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Proceedings Paper

Integration of high-speed surface-channel charge coupled devices into an SOI CMOS process using strong phase shift lithography
Author(s): Jeffrey Knecht; Vladimir Bolkhovsky; Jay Sage; Brian Tyrrell; Bruce Wheeler; Charles Wynn
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Paper Abstract

To enable development of novel signal processing circuits, a high-speed surface-channel charge coupled device (CCD) process has been co-integrated with the Lincoln Laboratory 180-nm RF fully depleted silicon-on-insulator (FDSOI) CMOS technology. The CCDs support charge transfer clock speeds in excess of 1 GHz while maintaining high charge transfer efficiency (CTE). Both the CCD and CMOS gates are formed using a single-poly process, with CCD gates isolated by a narrow phase-shift-defined gap. CTE is strongly dependent on tight control of the gap critical dimension (CD). In this paper we review the tradeoffs encountered in the co-integration of the CCD and CMOS technologies. The effect of partial coherence on gap resolution and pattern fidelity is discussed. The impact of asymmetric bias due to phase error and phase shift mask (PSM) sidewall effects is presented, along with adopted mitigation strategies. Issues relating to CMOS pattern fidelity and CD control in the double patterning process are also discussed. Since some signal processing CCD structures involve two-dimensional transfer paths, many required geometries present phase compliance and trim engineering challenges. Approaches for implementing non-compliant geometries, such as T shapes, are described, and the impact of various techniques on electrical performance is discussed.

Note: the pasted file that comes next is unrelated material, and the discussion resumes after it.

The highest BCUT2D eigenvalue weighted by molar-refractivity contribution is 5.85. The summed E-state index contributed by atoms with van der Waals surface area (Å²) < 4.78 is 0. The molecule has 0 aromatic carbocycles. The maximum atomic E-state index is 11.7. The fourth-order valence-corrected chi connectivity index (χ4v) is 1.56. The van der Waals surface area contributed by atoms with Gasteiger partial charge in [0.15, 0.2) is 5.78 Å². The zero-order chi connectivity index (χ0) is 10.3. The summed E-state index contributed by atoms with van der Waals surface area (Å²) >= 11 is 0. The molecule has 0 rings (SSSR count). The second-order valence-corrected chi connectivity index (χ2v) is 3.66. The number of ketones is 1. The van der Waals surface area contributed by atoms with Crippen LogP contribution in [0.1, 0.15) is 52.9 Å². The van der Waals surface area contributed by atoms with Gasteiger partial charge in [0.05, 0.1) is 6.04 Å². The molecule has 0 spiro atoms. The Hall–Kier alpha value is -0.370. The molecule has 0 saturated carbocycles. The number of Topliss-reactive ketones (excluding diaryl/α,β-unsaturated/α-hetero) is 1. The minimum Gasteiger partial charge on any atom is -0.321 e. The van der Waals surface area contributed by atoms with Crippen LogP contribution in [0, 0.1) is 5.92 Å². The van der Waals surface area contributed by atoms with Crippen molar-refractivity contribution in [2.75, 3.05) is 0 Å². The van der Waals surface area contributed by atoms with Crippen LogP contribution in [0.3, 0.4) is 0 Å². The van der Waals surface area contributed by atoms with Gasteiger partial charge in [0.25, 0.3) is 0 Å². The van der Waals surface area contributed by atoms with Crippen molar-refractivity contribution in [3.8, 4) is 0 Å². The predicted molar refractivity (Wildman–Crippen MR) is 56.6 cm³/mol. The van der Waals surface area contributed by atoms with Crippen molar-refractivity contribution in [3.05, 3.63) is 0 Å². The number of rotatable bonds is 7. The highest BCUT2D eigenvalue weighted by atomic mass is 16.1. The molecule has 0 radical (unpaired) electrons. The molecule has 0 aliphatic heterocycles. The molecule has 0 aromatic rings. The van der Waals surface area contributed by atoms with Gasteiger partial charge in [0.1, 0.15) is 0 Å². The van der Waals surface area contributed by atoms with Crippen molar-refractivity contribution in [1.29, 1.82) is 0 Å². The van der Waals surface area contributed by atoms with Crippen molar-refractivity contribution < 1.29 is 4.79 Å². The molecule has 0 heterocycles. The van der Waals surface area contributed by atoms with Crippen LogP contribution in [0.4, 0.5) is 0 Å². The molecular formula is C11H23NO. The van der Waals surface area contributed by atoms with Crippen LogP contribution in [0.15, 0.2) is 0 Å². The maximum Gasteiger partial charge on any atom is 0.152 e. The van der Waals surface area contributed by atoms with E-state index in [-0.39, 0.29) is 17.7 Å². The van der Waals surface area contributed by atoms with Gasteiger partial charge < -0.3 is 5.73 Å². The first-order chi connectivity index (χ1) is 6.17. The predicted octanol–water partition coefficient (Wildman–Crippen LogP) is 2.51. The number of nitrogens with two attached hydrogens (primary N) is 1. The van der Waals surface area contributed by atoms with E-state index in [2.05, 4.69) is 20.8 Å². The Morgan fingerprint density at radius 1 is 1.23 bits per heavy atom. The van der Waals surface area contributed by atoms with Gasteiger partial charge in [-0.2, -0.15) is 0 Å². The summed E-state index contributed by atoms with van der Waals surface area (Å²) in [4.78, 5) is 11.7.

Paper Details

Date Published: 1 April 2008
PDF: 10 pages
Proc. SPIE 6924, Optical Microlithography XXI, 69244R (1 April 2008); doi: 10.1117/12.777133
Show Author Affiliations
Jeffrey Knecht, Massachusetts Institute of Technology (United States)
Vladimir Bolkhovsky, Massachusetts Institute of Technology (United States)
Jay Sage, Massachusetts Institute of Technology (United States)
Brian Tyrrell, Massachusetts Institute of Technology (United States)
Bruce Wheeler, Massachusetts Institute of Technology (United States)
Charles Wynn, Massachusetts Institute of Technology (United States)

Published in SPIE Proceedings Vol. 6924:
Optical Microlithography XXI
Harry J. Levinson; Mircea V. Dusa, Editor(s)

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